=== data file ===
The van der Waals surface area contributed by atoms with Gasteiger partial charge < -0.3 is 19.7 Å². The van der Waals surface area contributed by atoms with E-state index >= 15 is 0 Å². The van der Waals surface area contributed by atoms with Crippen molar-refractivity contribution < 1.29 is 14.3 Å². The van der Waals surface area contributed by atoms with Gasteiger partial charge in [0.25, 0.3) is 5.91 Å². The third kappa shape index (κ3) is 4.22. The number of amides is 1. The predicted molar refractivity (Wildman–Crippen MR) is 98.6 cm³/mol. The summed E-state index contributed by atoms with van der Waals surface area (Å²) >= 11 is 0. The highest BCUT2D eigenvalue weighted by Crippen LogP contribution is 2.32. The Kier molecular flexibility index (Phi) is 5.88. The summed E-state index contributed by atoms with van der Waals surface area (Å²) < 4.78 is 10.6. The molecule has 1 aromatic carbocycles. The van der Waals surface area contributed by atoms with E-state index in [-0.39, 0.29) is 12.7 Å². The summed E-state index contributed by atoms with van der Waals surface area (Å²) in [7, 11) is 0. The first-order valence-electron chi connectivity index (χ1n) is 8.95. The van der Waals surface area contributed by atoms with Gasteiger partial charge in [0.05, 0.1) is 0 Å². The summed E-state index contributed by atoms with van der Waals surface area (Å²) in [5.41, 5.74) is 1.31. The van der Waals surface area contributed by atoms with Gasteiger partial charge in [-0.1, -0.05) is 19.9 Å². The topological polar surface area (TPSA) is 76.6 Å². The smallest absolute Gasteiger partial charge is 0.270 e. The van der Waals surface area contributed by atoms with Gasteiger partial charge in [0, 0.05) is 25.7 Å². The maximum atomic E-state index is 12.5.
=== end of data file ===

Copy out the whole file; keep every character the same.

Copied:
The van der Waals surface area contributed by atoms with Gasteiger partial charge < -0.3 is 19.7 Å². The van der Waals surface area contributed by atoms with E-state index >= 15 is 0 Å². The van der Waals surface area contributed by atoms with Crippen molar-refractivity contribution < 1.29 is 14.3 Å². The van der Waals surface area contributed by atoms with Gasteiger partial charge in [0.25, 0.3) is 5.91 Å². The third kappa shape index (κ3) is 4.22. The number of amides is 1. The predicted molar refractivity (Wildman–Crippen MR) is 98.6 cm³/mol. The summed E-state index contributed by atoms with van der Waals surface area (Å²) >= 11 is 0. The highest BCUT2D eigenvalue weighted by Crippen LogP contribution is 2.32. The Kier molecular flexibility index (Phi) is 5.88. The summed E-state index contributed by atoms with van der Waals surface area (Å²) < 4.78 is 10.6. The molecule has 1 aromatic carbocycles. The van der Waals surface area contributed by atoms with E-state index in [-0.39, 0.29) is 12.7 Å². The summed E-state index contributed by atoms with van der Waals surface area (Å²) in [7, 11) is 0. The first-order valence-electron chi connectivity index (χ1n) is 8.95. The van der Waals surface area contributed by atoms with Gasteiger partial charge in [0.05, 0.1) is 0 Å². The summed E-state index contributed by atoms with van der Waals surface area (Å²) in [5.41, 5.74) is 1.31. The van der Waals surface area contributed by atoms with Gasteiger partial charge in [-0.1, -0.05) is 19.9 Å². The topological polar surface area (TPSA) is 76.6 Å². The smallest absolute Gasteiger partial charge is 0.270 e. The van der Waals surface area contributed by atoms with Gasteiger partial charge in [0, 0.05) is 25.7 Å². The maximum atomic E-state index is 12.5.